Change needed for city building department, businesspeople say
MARSHALL — Just talking wasn’t enough, local residents said — it was time for action.
A group of Marshall businesspeople and residents calling for “culture change” in the leadership of the Marshall city building department filled the room at a city council meeting Tuesday night. Speakers at the meeting said the building department was acting as an obstacle to growth and development in town.
“We’re trying to address a chronic issue in Marshall,” said Chet Lockwood, speaking to city council members.
While council members said they were interested in listening to the businesspeople, Lockwood and other local residents said dialogue wouldn’t fix the problem by itself.
On Friday, a group of Marshall contractors and businesspeople advertised that they were petitioning the city to review the performance of building department leadership. Petitioners claimed the city building department was causing construction delays and additional expenses, and hindering development in Marshall. The petition included names of more than 100 local businesspeople and called for the formation of a committee to review building department leadership, city building ordinances, and fees.
Lockwood said previous efforts to change the city building department “have been a Band-Aid on a bullet hole, at best.”
The city building department was the subject of a review done in December 2014. In a presentation to the city council in early 2015, a consultant from Springsted, Inc., recommended the building department emphasize communicating with the public in order to help improve its customer service. The review was based partly on interviews with city staff, council members and builders and contractors, consultant David Unmacht said.
At a February 2015 city council meeting, Unmacht said he received a mix of positive and negative comments about the building department. He said criticisms interviewees made included that the building department was inflexible and strict in interpreting state building codes, and not good at communicating about its decisions. However, he also said some of those problems weren’t unique to the city of Marshall.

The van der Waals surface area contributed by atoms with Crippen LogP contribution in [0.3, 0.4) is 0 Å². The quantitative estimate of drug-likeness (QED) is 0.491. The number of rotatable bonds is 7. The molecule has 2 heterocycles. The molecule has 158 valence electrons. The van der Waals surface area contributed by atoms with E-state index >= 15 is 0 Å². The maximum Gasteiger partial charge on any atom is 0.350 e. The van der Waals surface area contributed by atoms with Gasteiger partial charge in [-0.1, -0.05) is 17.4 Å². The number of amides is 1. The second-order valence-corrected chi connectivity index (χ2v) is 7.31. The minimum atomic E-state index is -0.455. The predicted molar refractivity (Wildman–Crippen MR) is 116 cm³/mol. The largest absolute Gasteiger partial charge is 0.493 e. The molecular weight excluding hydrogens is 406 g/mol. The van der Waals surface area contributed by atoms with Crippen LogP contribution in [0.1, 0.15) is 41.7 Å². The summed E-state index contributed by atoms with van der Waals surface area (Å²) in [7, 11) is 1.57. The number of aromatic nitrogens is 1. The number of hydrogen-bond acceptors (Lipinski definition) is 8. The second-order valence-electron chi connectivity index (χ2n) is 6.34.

More recently, Marshall council member James Lozinski had also called for the city to form a committee to review its building ordinances and standards. At Tuesday’s meeting, Mayor Bob Byrnes said he had met with members of the group of local businesspeople about forming the review committee.
However, businesspeople speaking at the council meeting said what was really needed was action from the city, and changes to the building department.
“Without a culture change, the committee is a moot point,” Lockwood said.
One audience member called for a show of hands of people who agreed with Lockwood, and many hands went up in the gallery.
LeRoy Affolter said the city needed to consider whether its building rules were beneficial for both the safety and cost of structures.
“You have codes and ordinances as guidelines, and not absolutes,” Affolter said.
Greg Taylor was more forceful in speaking to the council.
Because of the building department, Taylor said, “There’s nothing going on in this town.”
“We’re all done with dialogue,” he said. What was needed was change. “You get it changed, or we’ll change you,” he told council members.
Council member Craig Schafer said the council would do everything it could to address the group’s concerns fairly, and there would be no retaliation against businesses or businesspeople.
“We appreciate the effort that it takes to come forward,” Schafer said.